Since 1947, India has forged and consolidated the world’s largest democracy—an endeavor that is far from complete. India continues to wrestle with such diverse challenges as ethnic conflict, governance deficits, and stunning economic disparities among regions and peoples.
On the eve of India’s much anticipated 2014 general election, Ashutosh Varshney, author of Battles Half Won: India’s Improbable Democracy, will examine the successes and failures of Indian democracy while placing it in comparative perspective. Carnegie’s Ashley J. Tellis will moderate.*
Despite its democratic credentials, India exhibits disturbingly pro-autocratic sympathies.
When President Obama visited India in 2010, he called the warming relationship between it and the United States the “defining partnership of the 21st century,” Gardiner Harris writes for The New York Times:
Decades of disagreements, from Cold War ideological battles to squabbles over the United States’ close relationship with India’s archrival, Pakistan, would take a back seat to the many shared interests of two of the world’s largest and most diverse democracies.
But almost four years later, the United States and India have found themselves on opposite sides of the world’s most important diplomatic issues, from the crisis in Ukraine, in which India came to Russia’s defense, to a long-awaited vote to investigate Sri Lanka’s government for atrocities committed at the end of its civil war (India abstained).
After Russia invaded Crimea, much of the world criticized Moscow, with even China and Iran obliquely expressing concerns, Harris writes:
India, almost alone among major countries, supported Russia, with its national security adviser, Shivshankar Menon, citing “legitimate Russian and other interests involved.” In response, President Vladimir V. Putin of Russia praised “India’s reserve and objectivity” in a March 18 speech before the Duma. On Thursday, India was among 58 countries that abstained from a United Nations General Assembly vote seen as condemning Russia.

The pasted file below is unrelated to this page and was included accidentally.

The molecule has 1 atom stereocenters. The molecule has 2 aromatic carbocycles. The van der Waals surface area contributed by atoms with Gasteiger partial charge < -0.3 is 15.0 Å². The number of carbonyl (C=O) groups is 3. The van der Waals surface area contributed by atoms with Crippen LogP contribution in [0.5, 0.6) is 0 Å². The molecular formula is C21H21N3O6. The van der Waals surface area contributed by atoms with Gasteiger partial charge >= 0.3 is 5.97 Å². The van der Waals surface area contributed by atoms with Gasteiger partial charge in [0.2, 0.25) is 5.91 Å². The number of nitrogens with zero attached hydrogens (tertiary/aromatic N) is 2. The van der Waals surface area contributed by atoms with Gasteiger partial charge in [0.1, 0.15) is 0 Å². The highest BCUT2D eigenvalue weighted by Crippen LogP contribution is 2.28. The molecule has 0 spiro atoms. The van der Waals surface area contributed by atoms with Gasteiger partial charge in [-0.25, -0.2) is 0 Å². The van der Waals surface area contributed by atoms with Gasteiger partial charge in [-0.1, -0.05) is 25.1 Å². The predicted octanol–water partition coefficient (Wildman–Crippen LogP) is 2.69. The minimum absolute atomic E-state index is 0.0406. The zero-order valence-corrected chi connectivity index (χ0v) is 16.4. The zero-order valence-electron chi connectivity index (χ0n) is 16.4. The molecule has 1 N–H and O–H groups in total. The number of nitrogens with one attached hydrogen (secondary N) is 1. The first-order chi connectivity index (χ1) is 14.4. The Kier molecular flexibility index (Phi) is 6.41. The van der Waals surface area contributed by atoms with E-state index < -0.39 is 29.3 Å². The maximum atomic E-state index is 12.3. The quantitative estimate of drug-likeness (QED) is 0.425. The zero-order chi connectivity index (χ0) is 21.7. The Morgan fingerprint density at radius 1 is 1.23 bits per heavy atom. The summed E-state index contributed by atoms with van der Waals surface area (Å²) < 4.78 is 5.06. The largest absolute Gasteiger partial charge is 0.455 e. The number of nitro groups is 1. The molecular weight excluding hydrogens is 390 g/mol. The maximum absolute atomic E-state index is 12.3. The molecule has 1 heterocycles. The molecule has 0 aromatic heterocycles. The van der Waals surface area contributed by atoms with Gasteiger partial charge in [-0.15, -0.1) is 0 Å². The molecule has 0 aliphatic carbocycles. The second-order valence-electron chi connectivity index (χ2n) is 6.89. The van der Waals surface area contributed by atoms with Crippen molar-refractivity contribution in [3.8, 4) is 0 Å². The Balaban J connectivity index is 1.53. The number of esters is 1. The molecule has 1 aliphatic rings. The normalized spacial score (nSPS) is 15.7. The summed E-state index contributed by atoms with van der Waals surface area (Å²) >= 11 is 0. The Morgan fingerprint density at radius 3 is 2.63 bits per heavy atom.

That same day in Geneva, at the United Nations Human Rights Council, India was one of 12 nations to abstain on a resolution, strongly backed by the United States, calling for an independent investigation into war crimes committed during Sri Lanka’s civil war. The abstention came after India had supported two previous resolutions backed by the United States regarding Sri Lanka’s civil war.
“The Indians have not made it easy,” said R. Nicholas Burns, a former senior American diplomat and now a professor of diplomacy at Harvard’s John F. Kennedy School of Government. “It would certainly be of benefit if the Indians were stronger partners in the major challenges to peace like Iran and Russia in recent years.”
April 2, 2014 Washington, DC 10:30 AM – 12:00 PM EST RSVP
Ashutosh Varshney is Sol Goldman Professor of International Studies and the Social Sciences at Brown University, where he also directs the India Initiative. Previously, he taught at Harvard University and the University of Michigan. He is a contributing editor for the Indian Express and author of Battles Half Won: India’s Improbable Democracy (Penguin, 2014).
Ashley J. Tellis is a senior associate at the Carnegie Endowment for International Peace specializing in international security, defense, and Asian strategic issues.